How to choose the correct Signs and Symptoms

  1. Do the Signs and Symptoms support and provide evidence that the Nutrition Diagnosis (nutrition problem) exists?
  2. Are the Signs and Symptoms supported by the Nutrition Assessment data?**
  3. Are the Signs and Symptoms specific enough that they can be monitored to measure/evaluate changes from one visit to another?
  4. Can measuring the Signs and Symptoms tell you that the problem is resolved or improved?

**Think back to the Nutrition Care Indicators mentioned in the previous blogs (assessment data that is used to identify a client’s Nutrition Diagnosis and its etiology and signs/symptoms.) 

So that’s about it for now. I will go before this post turns into an essay. I hope you find it useful. Next time: Nutrition Intervention!! (One day!)

20 thoughts on “IDNT and the Nutrition Care Process: PART 3-PES Statements

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  3. dear blogger, i find your blog very helpful and i am looking forward for nutrition intervention part, when will you post it ? i see ur part 3 was posted since 2014 !!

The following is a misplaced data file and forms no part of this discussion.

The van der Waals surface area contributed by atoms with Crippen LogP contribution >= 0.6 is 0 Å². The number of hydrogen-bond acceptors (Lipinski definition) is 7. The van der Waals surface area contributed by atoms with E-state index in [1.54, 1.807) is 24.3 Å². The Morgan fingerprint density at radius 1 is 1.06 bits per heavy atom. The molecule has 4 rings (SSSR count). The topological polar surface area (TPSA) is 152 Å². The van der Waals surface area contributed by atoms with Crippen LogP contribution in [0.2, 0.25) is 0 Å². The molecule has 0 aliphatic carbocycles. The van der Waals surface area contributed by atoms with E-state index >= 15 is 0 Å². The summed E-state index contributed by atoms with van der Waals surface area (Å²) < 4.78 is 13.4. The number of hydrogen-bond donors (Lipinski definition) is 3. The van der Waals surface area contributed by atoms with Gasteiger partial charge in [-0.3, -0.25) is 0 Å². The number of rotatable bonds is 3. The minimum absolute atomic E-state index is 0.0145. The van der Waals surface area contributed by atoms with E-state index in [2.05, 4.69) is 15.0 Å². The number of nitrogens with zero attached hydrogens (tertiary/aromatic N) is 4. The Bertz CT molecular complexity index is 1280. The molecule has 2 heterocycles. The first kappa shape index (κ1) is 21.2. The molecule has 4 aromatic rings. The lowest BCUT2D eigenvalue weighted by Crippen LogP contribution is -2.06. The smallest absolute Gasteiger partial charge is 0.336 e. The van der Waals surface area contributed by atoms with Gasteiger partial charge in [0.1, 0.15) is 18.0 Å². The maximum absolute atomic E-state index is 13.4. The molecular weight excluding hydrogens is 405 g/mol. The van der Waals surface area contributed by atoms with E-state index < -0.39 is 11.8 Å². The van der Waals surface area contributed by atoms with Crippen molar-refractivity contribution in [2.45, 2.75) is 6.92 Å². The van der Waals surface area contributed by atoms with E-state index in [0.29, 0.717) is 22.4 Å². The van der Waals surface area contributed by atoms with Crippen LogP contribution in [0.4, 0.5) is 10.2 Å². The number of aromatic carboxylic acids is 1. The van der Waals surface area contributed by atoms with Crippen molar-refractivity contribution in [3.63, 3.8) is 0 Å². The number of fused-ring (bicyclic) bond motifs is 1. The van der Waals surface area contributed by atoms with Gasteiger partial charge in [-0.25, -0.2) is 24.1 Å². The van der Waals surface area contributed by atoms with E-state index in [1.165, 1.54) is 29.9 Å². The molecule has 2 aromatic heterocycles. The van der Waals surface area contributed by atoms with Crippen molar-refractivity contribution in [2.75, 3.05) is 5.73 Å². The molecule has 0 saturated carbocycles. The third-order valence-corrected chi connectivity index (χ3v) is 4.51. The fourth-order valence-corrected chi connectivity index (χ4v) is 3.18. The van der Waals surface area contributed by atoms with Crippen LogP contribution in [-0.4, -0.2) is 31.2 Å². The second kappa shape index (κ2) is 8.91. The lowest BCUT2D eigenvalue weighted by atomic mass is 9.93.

4. hi there thanks for the very useful blog, I would like to ask should there be a separate diagnosis for every nutrient group ie if a patient has a high energy, sugar and fat intake and is diabetic should the diagnosis be separate for each of them since there would be multiple interventions to improve the diet ie low fat, low sugar, high fibre?

  5. Thank you for the information. I have a question. If a patient is NPOx 1 day (while inpatient) due to a GI bleed and the MD or intensivist says there are no plans for nutrition support or diet advancement until the GI bleed stops, is there a nutrition diagnosis? There are no interventions to solve a GI bleed.

    1. Thanks you for your question. It is a tricky one. Since you are not initiating a nutrition intervention – No Nutrition Diagnosis At This Time does make sense, somewhat. However, this diagnosis is meant indicate that no nutrition problem exists to justify a nutrition intervention. The patient however, does have a nutrition problem, he/she is nil by mouth due to a GI bleed and nutrition intake is not meeting requirements. Diagnosis such as inadequate energy intake may be used to cover these issues. You stated you cannot initiate nutrition support at this time, I am assuming at some point it will be initiated.

      The diagnosis Altered Gastrointestinal (GI) Function may be appropriate (GI bleed). The patient is NPO – this is a nutrition intervention. The NPO is to manage the Altered GI Function in case further surgery is required.